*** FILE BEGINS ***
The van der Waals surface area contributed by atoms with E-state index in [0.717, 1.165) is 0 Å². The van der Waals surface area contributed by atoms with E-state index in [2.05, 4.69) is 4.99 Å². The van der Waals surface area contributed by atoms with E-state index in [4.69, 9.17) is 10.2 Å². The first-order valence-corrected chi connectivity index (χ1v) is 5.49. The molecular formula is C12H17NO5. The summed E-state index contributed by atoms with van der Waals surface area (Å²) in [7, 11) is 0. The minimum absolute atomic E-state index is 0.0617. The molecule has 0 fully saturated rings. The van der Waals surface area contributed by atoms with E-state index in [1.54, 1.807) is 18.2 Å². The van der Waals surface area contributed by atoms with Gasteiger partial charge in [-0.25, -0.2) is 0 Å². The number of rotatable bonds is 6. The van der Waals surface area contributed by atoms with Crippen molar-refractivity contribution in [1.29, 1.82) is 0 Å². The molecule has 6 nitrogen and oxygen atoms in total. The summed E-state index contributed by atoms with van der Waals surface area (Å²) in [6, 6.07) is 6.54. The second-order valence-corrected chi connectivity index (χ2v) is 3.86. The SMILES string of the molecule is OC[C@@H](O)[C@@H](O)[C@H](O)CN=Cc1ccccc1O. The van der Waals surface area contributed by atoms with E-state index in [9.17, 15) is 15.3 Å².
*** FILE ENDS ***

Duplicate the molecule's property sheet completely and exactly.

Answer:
The van der Waals surface area contributed by atoms with E-state index in [0.717, 1.165) is 0 Å². The van der Waals surface area contributed by atoms with E-state index in [2.05, 4.69) is 4.99 Å². The van der Waals surface area contributed by atoms with E-state index in [4.69, 9.17) is 10.2 Å². The first-order valence-corrected chi connectivity index (χ1v) is 5.49. The molecular formula is C12H17NO5. The summed E-state index contributed by atoms with van der Waals surface area (Å²) in [7, 11) is 0. The minimum absolute atomic E-state index is 0.0617. The molecule has 0 fully saturated rings. The van der Waals surface area contributed by atoms with E-state index in [1.54, 1.807) is 18.2 Å². The van der Waals surface area contributed by atoms with Gasteiger partial charge in [-0.25, -0.2) is 0 Å². The number of rotatable bonds is 6. The van der Waals surface area contributed by atoms with Crippen molar-refractivity contribution in [1.29, 1.82) is 0 Å². The molecule has 6 nitrogen and oxygen atoms in total. The summed E-state index contributed by atoms with van der Waals surface area (Å²) in [6, 6.07) is 6.54. The second-order valence-corrected chi connectivity index (χ2v) is 3.86. The SMILES string of the molecule is OC[C@@H](O)[C@@H](O)[C@H](O)CN=Cc1ccccc1O. The van der Waals surface area contributed by atoms with E-state index in [9.17, 15) is 15.3 Å².